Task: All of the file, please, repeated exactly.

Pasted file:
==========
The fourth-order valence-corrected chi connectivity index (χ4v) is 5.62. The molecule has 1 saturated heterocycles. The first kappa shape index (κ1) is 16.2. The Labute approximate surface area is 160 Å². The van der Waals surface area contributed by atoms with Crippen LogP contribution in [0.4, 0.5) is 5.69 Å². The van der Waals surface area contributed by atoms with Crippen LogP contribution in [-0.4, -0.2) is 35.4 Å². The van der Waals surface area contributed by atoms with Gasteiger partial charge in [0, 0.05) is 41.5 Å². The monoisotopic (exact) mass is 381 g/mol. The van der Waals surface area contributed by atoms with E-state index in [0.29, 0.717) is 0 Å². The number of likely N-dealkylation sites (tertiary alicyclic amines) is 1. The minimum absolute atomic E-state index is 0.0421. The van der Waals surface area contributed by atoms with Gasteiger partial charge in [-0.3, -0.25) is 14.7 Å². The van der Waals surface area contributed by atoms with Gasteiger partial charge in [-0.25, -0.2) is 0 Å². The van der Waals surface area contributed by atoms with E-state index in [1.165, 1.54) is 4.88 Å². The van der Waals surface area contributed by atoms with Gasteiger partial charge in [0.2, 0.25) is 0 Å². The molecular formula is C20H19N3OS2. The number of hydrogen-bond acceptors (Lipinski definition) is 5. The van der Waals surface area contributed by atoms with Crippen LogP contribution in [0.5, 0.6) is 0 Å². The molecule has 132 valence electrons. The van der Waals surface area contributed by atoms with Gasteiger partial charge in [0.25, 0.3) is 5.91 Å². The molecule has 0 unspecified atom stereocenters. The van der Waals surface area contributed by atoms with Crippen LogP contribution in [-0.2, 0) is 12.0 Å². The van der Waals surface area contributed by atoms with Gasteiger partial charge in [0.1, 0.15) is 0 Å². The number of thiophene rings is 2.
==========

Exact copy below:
The fourth-order valence-corrected chi connectivity index (χ4v) is 5.62. The molecule has 1 saturated heterocycles. The first kappa shape index (κ1) is 16.2. The Labute approximate surface area is 160 Å². The van der Waals surface area contributed by atoms with Crippen LogP contribution in [0.4, 0.5) is 5.69 Å². The van der Waals surface area contributed by atoms with Crippen LogP contribution in [-0.4, -0.2) is 35.4 Å². The van der Waals surface area contributed by atoms with Gasteiger partial charge in [0, 0.05) is 41.5 Å². The monoisotopic (exact) mass is 381 g/mol. The van der Waals surface area contributed by atoms with E-state index in [0.29, 0.717) is 0 Å². The number of likely N-dealkylation sites (tertiary alicyclic amines) is 1. The minimum absolute atomic E-state index is 0.0421. The van der Waals surface area contributed by atoms with Gasteiger partial charge in [-0.3, -0.25) is 14.7 Å². The van der Waals surface area contributed by atoms with Gasteiger partial charge in [-0.25, -0.2) is 0 Å². The van der Waals surface area contributed by atoms with E-state index in [1.165, 1.54) is 4.88 Å². The van der Waals surface area contributed by atoms with Gasteiger partial charge in [0.2, 0.25) is 0 Å². The molecular formula is C20H19N3OS2. The number of hydrogen-bond acceptors (Lipinski definition) is 5. The van der Waals surface area contributed by atoms with Crippen LogP contribution in [0.5, 0.6) is 0 Å². The molecule has 132 valence electrons. The van der Waals surface area contributed by atoms with Gasteiger partial charge in [0.25, 0.3) is 5.91 Å². The molecule has 0 unspecified atom stereocenters. The van der Waals surface area contributed by atoms with Crippen LogP contribution in [-0.2, 0) is 12.0 Å². The van der Waals surface area contributed by atoms with Gasteiger partial charge in [0.1, 0.15) is 0 Å². The number of thiophene rings is 2.